Despite the detailed template, Simien encourages fellow directors to "add their spin," he says. "This is the melody, but I want their harmony."

That was evident to Steven Tsuchida (Crazy Ex-Girlfriend, Inside Amy Schumer), when he directed episodes in both seasons of Dear White People, including a trippy, psychedelics-fueled half-hour with a talking dog.

"Justin has a very distinct vision and strong opinions on the look and dynamic of the show," Tsuchida says. "But he makes it very easy to collaborate, and he's very generous in how we explore the story together."

Tsuchida says he's never had as much access to actors to discuss scenes before shooting. It's a luxury not usually afforded in the churn-and-burn TV landscape, and it helped immeasurably with the arduous single-camera work.

"I felt like I was making a mini-movie every time," Tsuchida says, noting that the approach eschews "traditional, wide coverage and over-the-shoulder. There's usually one camera, not two."

While it's a demanding, time-consuming way to choreograph and shoot, Tsuchida found it "very liberating."

Simien, center, consults with actors DeRon Horton, left, and Logan Browning on the set of Dear White People. (Photo: Adam Rose/Netflix)

The series, shot on location at UCLA and constructed stages in the San Fernando Valley, uses the point of view of one character per episode, tracking journeys that involve student activism, sexual awakenings, cultural appropriation, gender politics, Internet trolling, police misconduct and a host of coming-of-age and societal issues in the so-called post-racial America. (That notion flies out the window in the wake of a blackface party at a campus frat house and a confrontation involving a cop pulling a gun on an African-American student.)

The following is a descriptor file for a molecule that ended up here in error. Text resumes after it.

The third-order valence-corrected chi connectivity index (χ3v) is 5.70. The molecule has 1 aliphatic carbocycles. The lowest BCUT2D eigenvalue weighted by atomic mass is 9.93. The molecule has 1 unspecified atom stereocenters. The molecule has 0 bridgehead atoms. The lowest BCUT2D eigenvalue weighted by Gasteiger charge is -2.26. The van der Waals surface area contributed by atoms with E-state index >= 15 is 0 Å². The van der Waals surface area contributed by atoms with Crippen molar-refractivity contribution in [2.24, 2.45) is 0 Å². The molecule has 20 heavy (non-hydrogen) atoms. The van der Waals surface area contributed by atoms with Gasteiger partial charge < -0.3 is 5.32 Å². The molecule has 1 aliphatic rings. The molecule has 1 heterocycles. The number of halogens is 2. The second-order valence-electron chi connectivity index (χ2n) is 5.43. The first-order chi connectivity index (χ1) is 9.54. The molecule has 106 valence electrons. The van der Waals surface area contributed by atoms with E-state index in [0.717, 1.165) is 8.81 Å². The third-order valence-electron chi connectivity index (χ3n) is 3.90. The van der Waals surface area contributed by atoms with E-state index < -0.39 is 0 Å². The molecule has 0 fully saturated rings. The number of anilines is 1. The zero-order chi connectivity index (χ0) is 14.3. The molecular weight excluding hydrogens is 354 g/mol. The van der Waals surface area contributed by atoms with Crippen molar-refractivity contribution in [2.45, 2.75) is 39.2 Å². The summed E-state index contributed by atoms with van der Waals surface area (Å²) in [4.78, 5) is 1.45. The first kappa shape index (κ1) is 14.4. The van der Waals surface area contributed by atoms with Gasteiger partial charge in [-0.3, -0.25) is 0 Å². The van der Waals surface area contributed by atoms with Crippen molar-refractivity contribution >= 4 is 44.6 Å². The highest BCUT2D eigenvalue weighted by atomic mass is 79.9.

Though it's filled with quirky, off-kilter shots and scenes, Simien often uses the word "deliberate" when describing his philosophy.

"Everything has to be intentional," he says, adding that if there's camera movement, there should be motivation behind it.

Yet his colleagues have plenty of room to breathe, and Simien admits to having "director envy" when guest helmers like Barry Jenkins come up with innovative ways to shoot the show that he hadn't considered. For example, Jenkins skipped the zoom lens and instead used a dolly that stopped the camera just inches from an actor's face for an extreme close-up. And director Kevin Bray brought in a crane for his season 2 half-hour, leading Simien to call the experience his "master class" in filmmaking.

To steep herself in the vernacular of Dear White People before her guest-directing stint, Kimberly Peirce (Boys Don't Cry, I Love Dick) says she shadowed Simien for five days.